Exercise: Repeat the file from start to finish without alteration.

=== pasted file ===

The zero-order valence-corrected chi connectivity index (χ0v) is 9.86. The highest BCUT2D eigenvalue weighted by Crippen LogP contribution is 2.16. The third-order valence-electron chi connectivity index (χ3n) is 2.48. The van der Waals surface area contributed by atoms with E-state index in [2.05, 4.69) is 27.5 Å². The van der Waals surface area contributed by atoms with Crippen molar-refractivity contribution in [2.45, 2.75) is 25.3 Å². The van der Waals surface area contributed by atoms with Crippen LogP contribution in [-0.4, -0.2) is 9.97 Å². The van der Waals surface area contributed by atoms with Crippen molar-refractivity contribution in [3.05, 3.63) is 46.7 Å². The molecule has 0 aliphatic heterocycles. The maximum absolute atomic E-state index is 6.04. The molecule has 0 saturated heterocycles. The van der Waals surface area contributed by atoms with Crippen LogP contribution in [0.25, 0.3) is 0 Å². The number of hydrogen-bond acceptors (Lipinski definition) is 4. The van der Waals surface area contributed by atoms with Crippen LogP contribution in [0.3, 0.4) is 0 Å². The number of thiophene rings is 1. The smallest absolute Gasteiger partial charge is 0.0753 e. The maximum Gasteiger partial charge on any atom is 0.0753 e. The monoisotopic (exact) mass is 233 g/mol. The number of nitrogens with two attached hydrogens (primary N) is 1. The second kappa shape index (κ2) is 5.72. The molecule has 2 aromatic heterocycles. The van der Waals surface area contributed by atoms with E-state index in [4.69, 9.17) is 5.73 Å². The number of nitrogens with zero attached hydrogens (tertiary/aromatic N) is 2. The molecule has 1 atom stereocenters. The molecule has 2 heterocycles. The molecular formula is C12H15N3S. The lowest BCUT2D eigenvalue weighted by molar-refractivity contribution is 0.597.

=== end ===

The zero-order valence-corrected chi connectivity index (χ0v) is 9.86. The highest BCUT2D eigenvalue weighted by Crippen LogP contribution is 2.16. The third-order valence-electron chi connectivity index (χ3n) is 2.48. The van der Waals surface area contributed by atoms with E-state index in [2.05, 4.69) is 27.5 Å². The van der Waals surface area contributed by atoms with Crippen molar-refractivity contribution in [2.45, 2.75) is 25.3 Å². The van der Waals surface area contributed by atoms with Crippen LogP contribution in [-0.4, -0.2) is 9.97 Å². The van der Waals surface area contributed by atoms with Crippen molar-refractivity contribution in [3.05, 3.63) is 46.7 Å². The molecule has 0 aliphatic heterocycles. The maximum absolute atomic E-state index is 6.04. The molecule has 0 saturated heterocycles. The van der Waals surface area contributed by atoms with Crippen LogP contribution in [0.25, 0.3) is 0 Å². The number of hydrogen-bond acceptors (Lipinski definition) is 4. The van der Waals surface area contributed by atoms with Crippen LogP contribution in [0.3, 0.4) is 0 Å². The number of thiophene rings is 1. The smallest absolute Gasteiger partial charge is 0.0753 e. The maximum Gasteiger partial charge on any atom is 0.0753 e. The monoisotopic (exact) mass is 233 g/mol. The number of nitrogens with two attached hydrogens (primary N) is 1. The second kappa shape index (κ2) is 5.72. The molecule has 2 aromatic heterocycles. The van der Waals surface area contributed by atoms with E-state index in [4.69, 9.17) is 5.73 Å². The number of nitrogens with zero attached hydrogens (tertiary/aromatic N) is 2. The molecule has 1 atom stereocenters. The molecule has 2 heterocycles. The molecular formula is C12H15N3S. The lowest BCUT2D eigenvalue weighted by molar-refractivity contribution is 0.597.